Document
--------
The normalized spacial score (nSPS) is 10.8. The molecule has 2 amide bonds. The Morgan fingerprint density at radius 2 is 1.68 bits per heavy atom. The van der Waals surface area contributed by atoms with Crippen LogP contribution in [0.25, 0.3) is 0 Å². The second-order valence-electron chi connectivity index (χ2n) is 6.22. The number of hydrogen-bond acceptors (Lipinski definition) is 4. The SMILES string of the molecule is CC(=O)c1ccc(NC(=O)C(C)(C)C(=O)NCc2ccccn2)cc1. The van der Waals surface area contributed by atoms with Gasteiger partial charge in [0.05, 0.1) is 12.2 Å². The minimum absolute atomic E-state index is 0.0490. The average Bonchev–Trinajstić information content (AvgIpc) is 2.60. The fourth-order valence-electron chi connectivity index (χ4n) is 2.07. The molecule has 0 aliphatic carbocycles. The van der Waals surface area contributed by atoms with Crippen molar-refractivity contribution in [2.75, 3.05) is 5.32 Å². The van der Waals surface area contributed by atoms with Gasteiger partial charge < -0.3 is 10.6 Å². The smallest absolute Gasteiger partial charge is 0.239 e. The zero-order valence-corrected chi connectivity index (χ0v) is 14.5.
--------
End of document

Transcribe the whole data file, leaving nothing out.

The normalized spacial score (nSPS) is 10.8. The molecule has 2 amide bonds. The Morgan fingerprint density at radius 2 is 1.68 bits per heavy atom. The van der Waals surface area contributed by atoms with Crippen LogP contribution in [0.25, 0.3) is 0 Å². The second-order valence-electron chi connectivity index (χ2n) is 6.22. The number of hydrogen-bond acceptors (Lipinski definition) is 4. The SMILES string of the molecule is CC(=O)c1ccc(NC(=O)C(C)(C)C(=O)NCc2ccccn2)cc1. The van der Waals surface area contributed by atoms with Gasteiger partial charge in [0.05, 0.1) is 12.2 Å². The minimum absolute atomic E-state index is 0.0490. The average Bonchev–Trinajstić information content (AvgIpc) is 2.60. The fourth-order valence-electron chi connectivity index (χ4n) is 2.07. The molecule has 0 aliphatic carbocycles. The van der Waals surface area contributed by atoms with Crippen molar-refractivity contribution in [2.75, 3.05) is 5.32 Å². The van der Waals surface area contributed by atoms with Gasteiger partial charge < -0.3 is 10.6 Å². The smallest absolute Gasteiger partial charge is 0.239 e. The zero-order valence-corrected chi connectivity index (χ0v) is 14.5.